Don’t look now, but the Canucks are just one point out of a playoff spot.
Vancouver finishes their three-game road trip with three wins, beating the San Jose Sharks 4-3 in overtime. Something has clicked for this team. In these past three games, the Canucks have played a full 60-minute effort, which has led to plenty of success in their results. It’s a small sample size, but the stat sheet is showing plenty of encouraging trends.
Here’s the win by the numbers.
Yet another game where the Canucks started on time, got themselves out in front, and never let the Sharks gain much control back. For the majority of the game, Vancouver controlled the puck possession balance. The only moment where they got out possessed was about halfway through the third, when the Sharks were seriously pressuring for the tying goal. Even with that, the Canucks managed to limit their high-danger chances, resulting in the xG advantage present throughout the game.
It’s still important to note that San Jose managed to outplay the Canucks during the duration of the third, controlling CF% (59.57) to get the game knotted up at three. That being said, the scoring chances were an even 13-13 between the two teams, with the Sharks only having a slight edge in high-danger chances for (5-4). It speaks to some of the defensive adjustments that Vancouver has made throughout this road trip, something that will be interesting to keep an eye on and see how it evolves.
I feel like a broken record at this point, but what a nice heatmap to look at. Sure, the Sharks had a hot spot in the high slot, but that was literally only one small patch of ice. The rest of the defensive zone is littered with a mix of light yellow and green, showing that while the Canucks yielded shot attempts, they didn’t allow a high concentration of grade-A chances to appear. This is really encouraging to see, as keeping a low percentage of high-danger shots means that the repeatability and likelihood of conceding goals go down as well. It’s a trend that lends well to continued sustained success down the line.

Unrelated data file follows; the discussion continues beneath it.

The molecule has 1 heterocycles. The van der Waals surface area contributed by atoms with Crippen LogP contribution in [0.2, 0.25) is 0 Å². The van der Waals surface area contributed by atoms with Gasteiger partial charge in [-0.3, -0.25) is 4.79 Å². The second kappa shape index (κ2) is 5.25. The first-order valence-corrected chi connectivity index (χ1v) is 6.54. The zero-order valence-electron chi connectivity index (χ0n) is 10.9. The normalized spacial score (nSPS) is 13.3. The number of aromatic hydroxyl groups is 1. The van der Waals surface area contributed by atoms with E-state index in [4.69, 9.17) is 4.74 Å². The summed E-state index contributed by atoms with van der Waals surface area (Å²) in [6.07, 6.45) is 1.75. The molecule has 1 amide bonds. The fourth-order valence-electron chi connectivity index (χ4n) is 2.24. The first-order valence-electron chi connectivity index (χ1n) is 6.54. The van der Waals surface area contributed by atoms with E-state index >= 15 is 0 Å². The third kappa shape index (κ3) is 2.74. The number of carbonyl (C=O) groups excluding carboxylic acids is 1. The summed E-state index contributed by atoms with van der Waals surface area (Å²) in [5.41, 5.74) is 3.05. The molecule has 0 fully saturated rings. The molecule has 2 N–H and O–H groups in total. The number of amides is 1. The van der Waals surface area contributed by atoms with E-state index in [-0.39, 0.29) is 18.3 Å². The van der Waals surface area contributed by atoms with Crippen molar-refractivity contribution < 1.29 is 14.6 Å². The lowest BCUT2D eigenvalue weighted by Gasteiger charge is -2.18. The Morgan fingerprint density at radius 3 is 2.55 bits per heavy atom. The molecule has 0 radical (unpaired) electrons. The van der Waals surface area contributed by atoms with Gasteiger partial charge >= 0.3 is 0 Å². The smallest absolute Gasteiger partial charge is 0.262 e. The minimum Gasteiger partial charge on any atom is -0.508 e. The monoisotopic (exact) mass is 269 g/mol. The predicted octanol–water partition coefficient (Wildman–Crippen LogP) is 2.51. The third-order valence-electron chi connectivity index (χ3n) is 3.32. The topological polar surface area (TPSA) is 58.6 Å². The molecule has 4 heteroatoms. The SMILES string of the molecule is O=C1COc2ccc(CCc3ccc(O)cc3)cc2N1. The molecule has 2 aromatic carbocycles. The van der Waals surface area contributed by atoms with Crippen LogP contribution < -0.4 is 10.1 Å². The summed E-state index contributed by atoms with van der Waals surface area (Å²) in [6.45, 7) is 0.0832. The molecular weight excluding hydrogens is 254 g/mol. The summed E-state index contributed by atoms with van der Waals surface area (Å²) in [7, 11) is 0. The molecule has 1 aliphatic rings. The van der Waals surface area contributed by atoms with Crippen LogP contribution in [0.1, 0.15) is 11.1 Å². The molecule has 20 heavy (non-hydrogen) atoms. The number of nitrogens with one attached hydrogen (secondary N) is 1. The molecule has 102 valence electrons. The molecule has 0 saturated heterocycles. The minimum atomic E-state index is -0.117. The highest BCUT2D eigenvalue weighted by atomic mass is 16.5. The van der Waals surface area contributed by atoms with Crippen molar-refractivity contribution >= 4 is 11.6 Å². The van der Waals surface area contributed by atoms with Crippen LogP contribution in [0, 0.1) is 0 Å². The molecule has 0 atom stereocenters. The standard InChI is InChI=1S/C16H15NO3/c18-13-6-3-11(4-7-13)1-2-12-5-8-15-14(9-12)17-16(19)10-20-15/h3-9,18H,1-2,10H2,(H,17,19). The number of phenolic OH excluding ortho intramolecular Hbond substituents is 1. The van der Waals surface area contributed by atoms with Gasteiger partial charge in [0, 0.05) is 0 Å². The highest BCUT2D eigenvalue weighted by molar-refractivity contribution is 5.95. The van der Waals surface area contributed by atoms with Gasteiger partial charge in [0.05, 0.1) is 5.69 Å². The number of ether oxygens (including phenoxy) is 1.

Offensively, Vancouver pretty much had their way with San Jose’s defence. They got all their shots from the slot area, two of the four goals in their deep blue hot spot and three out of four in the danger zone. Once again, this is the third consecutive game where this trend is noticed, which appears to be a recipe for success with this team. It’s the whole repeatability aspect of probability, where the more shots and chances they are able to generate in tight, the more likely and often goals are going to happen.
Individual Advanced Stats
Corsi Champ: Elias Pettersson finally gets his dues as this game’s Corsi champ after a long run of strong play. His 62.22 CF% led all Canucks last night as his strong two-way game continues to dazzle. Pettersson generated 20 scoring chances in his 19:28 of ice time, which is almost as impressive as the 9 scoring chances he gave up against. Only three of them were considered high-danger, which shows how effectively he’s been able to contribute to the team defence of this Canucks unit. Pettersson looks to finally be healthy as well, which hopefully will lead to bigger and better things as this season wears on.
Corsi Chump: I once again beg that the Brock Boeser-Sheldon Dries-Conor Garland combination gets broken up. Dries is this game’s Corsi chump, coming in at a team-low 36.67 CF%. In his 12 minutes of play, Dries got absolutely destroyed in his own end while contributing nothing offensively. His 0.94 xGA was second-worst on the team, while a team-worst xGF of 0.11 made Dries post the worst xGF% (10.72) on the team. To be entirely honest, I don’t think I’ve seen a player post under 15% in xGF% this season until this point. Dries was on the ice for 4 HDCA, while only creating 1 HDCF.